Wild Geese

You do not have to be good.
You do not have to walk on your knees
for a hundred miles through the desert, repenting.
You only have to let the soft animal of your body
love what it loves.
Tell me about despair, yours, and I will tell you mine.
Meanwhile the world goes on.
Meanwhile the sun and the clear pebbles of the rain
are moving across the landscapes,
over the prairies and the deep trees,
the mountains and the rivers.
Meanwhile the wild geese, high in the clean blue air,
are heading home again.
Whoever you are, no matter how lonely,
the world offers itself to your imagination,
calls to you like the wild geese, harsh and exciting-
over and over announcing your place
in the family of things.

The Journey

One day you finally knew
what you had to do, and began,
though the
voices around you
kept shouting
their bad advice–
though the whole
house
began to tremble
and you felt the old tug
at your
ankles.
“Mend my life!”
each voice cried.
But you didn’t stop.
You
knew what you had to do,
though the wind pried
with its stiff
fingers
at the very foundations,
though their melancholy
was
terrible.
It was already late
enough, and a wild night,
and the road
full of fallen
branches and stones.
But little by little,
as you left
their voices behind,
the stars began to burn
through the sheets of
clouds,
and there was a new voice
which you slowly
recognized as your
own,
that kept you company
as you strode deeper and deeper
into the
world,
determined to do
the only thing you could do–
determined to
save
the only life you could save.

Mary Oliver is often characterized as a sort of nature poet, an “indefatigable guide to the natural world,” as Maxine Kumin wrote of her. However, in addition to the ways in which she artfully utilizes particular natural details in her poems, what I appreciate about her work, and these poems in particular, is the way in which she refuses to allow an assumed separation of emotional and physical experiences. Through the direct linguistic mechanism of metaphor, the inner experience of emotion is leveled with the acknowledgement and sensory experience of external natural phenomena.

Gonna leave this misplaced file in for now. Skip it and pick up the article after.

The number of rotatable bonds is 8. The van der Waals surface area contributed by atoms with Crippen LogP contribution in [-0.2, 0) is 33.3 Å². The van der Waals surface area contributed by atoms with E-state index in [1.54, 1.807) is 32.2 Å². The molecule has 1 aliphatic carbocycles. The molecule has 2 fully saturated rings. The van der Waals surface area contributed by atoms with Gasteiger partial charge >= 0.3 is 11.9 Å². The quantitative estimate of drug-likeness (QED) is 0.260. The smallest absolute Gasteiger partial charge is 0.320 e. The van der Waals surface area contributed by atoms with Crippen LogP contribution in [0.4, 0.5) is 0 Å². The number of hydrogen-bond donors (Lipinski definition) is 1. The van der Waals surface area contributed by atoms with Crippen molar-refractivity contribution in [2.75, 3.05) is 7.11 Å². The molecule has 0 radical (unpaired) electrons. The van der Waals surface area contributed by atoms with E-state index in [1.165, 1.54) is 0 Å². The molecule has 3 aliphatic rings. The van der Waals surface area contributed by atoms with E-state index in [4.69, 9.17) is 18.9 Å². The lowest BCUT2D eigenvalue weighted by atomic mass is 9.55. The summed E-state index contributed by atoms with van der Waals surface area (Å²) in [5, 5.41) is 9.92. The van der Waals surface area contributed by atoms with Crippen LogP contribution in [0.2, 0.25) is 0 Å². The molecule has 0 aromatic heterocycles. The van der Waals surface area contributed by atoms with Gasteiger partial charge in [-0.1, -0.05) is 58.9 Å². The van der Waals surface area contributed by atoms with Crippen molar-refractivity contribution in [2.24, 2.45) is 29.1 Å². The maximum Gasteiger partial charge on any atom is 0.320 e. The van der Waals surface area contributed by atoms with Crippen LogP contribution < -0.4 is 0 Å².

Within the worlds of these poems, emotional journeys are physical ones. Although her poem The Journey seems to convey the immaterial experience of “coming into oneself,” the action of the poem’s object, the “you” of the poem, consists of physical struggles in harsh circumstances. Likewise, what is the spiritual and emotional action of “repenting” is described in the early lines of Wild Geese “walk on your knees/ for a hundred miles in the desert.” The body is “soft animal” that loves what it loves and epiphanies (The Journey) are experiences in our lives like “stars…through sheets of clouds.” The truth that life goes on is a vision of geese flying homeward, and the invocation life directs towards us to participate in its beauty sounds like their harsh cries.

The natural world in her poetry is a part of humanity that could not be removed from experience – those are stars in the eyes of her speakers, those are geese that mark the passage of time, those are animals that are human bodies. Rather than separating her speakers from nature, allowing them to reflect upon it as the Romantic poets did, Keats and the like, it seems the way she positions her speakers within the natural world is much less “meta-analytic” and much more primal. Rather than the speaker grasping for the natural analogy (a la Keats), at least in these poems, the speaker is subject to the analogy. Nature is larger than the speaker, subsuming the speaker’s point of view, and is as inextricable from the existence and experience of the speaker as are Oliver’s stars from the sky.

The more I read of Oliver’s work, the more I sense that the clarity of her poetry and strength of her art are transformative and needed in our society.

Enjoy!

What do you think of the two poems above? Do you share my interpretation of Mary Oliver’s work? What other poems of hers do you love? Or what other poets?

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